Over more than two decades, Jeff Caruso has pumped at least $10 million of his own money into his company, Crofton, Md.-based Caruso Homes. And he has offered to extend, in the form of a loan, up to $1.3 million more to keep his business afloat while it reorganizes under the protection of Chapter 11 of the U.S. Bankruptcy Code.
Caruso Homes and 24 affiliates filed for Chapter 11 on Monday, and Caruso confirms that the company's total liabilities exceed $100 million. "We have so much debt right now that we need to clean up our balance sheet," he told BUILDER in an interview this morning. To that end, his company has mothballed about half of its 30 projects under development in Maryland and Virginia. It has reduced its workforce to 45 people from 160. Through agreements with subcontractors, Caruso Homes has completed most of the homes it started in those communities. And it has struck agreements with several lenders for debtor-in-possession project financing to continue to build homes.
Caruso Homes has loans outstanding with 10 banks. Caruso says that only one (which he wouldn't name) refused to modify its loan or work out its debt. On the other hand, he points specifically to Wachovia as being particularly helpful, and said that most of his banks are being cooperative. Caruso Homes also owes $2.3 million to its 30 largest unsecured creditors (84 Lumber tops that list, with a claim of $451,261). Caruso says most suppliers and subs have said they would work with his company again "once we sort out how we can pay them." Caruso Homes has no liens filed against it by creditors.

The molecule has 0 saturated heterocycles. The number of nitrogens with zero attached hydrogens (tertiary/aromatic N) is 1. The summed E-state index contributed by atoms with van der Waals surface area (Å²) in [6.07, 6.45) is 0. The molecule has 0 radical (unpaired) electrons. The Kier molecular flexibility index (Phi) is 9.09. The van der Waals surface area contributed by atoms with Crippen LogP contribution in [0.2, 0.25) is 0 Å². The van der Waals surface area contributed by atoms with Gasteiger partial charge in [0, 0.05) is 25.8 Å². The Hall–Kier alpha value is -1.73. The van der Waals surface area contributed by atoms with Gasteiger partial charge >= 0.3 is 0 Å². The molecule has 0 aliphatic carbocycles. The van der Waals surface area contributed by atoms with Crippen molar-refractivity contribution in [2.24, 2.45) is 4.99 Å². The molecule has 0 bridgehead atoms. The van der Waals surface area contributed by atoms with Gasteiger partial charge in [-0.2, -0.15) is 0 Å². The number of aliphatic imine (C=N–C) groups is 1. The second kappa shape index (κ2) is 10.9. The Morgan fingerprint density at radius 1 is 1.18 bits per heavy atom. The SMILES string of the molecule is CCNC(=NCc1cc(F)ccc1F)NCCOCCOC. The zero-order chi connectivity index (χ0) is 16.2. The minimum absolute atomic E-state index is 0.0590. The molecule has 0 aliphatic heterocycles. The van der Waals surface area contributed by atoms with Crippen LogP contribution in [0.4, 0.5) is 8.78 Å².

If the court approves the financing it requires, Caruso Homes expects to be out of Chapter 11 within 120 days of its filing. Caruso foresees more cuts in his operations to reach that goal. His reorganization strategy envisions a company with around 35 employees that builds around 100 homes per year. However, Caruso concedes that the re-emergence of Caruso Homes as a solvent entity hinges on market conditions in Maryland and Virginia where, he says, sales are still spotty, even as the builder settled 16 home sales over the last 30 days. Caruso Homes is now building a more affordable product, too. Two years ago its houses averaged 3,400 square feet and were priced between $600,000 and $900,000; now, its homes average 3,000 square feet and are selling in the mid $400,000s. "Prices in our market continue to go down, and I don't see any leveling off for a while," he says.
Right now, Caruso Homes has about 40 completed homes in its inventory, and the company expects to build and sell 110 units and generate $60 million in sales this year. That compares to 198 homes built and $116 million in revenue in 2007, and 248 homes built and $122 million in sales in 2005. The company owns or controls around 800 lots and builds on and maintains another 1,100 lots owned by its investment partner, Dutch-based SNS Finance, from which the builder receives contractors' fees for its construction work. Surprisingly, Caruso is seeking new investors to purchase more land, which he believes could hold a key to his company's long-term success. "[Buying] land at current prices is the only way you're going to make money in the future. The trick, though, is to buy land that doesn't sink you."
Learn more about markets featured in this article: Baltimore, MD.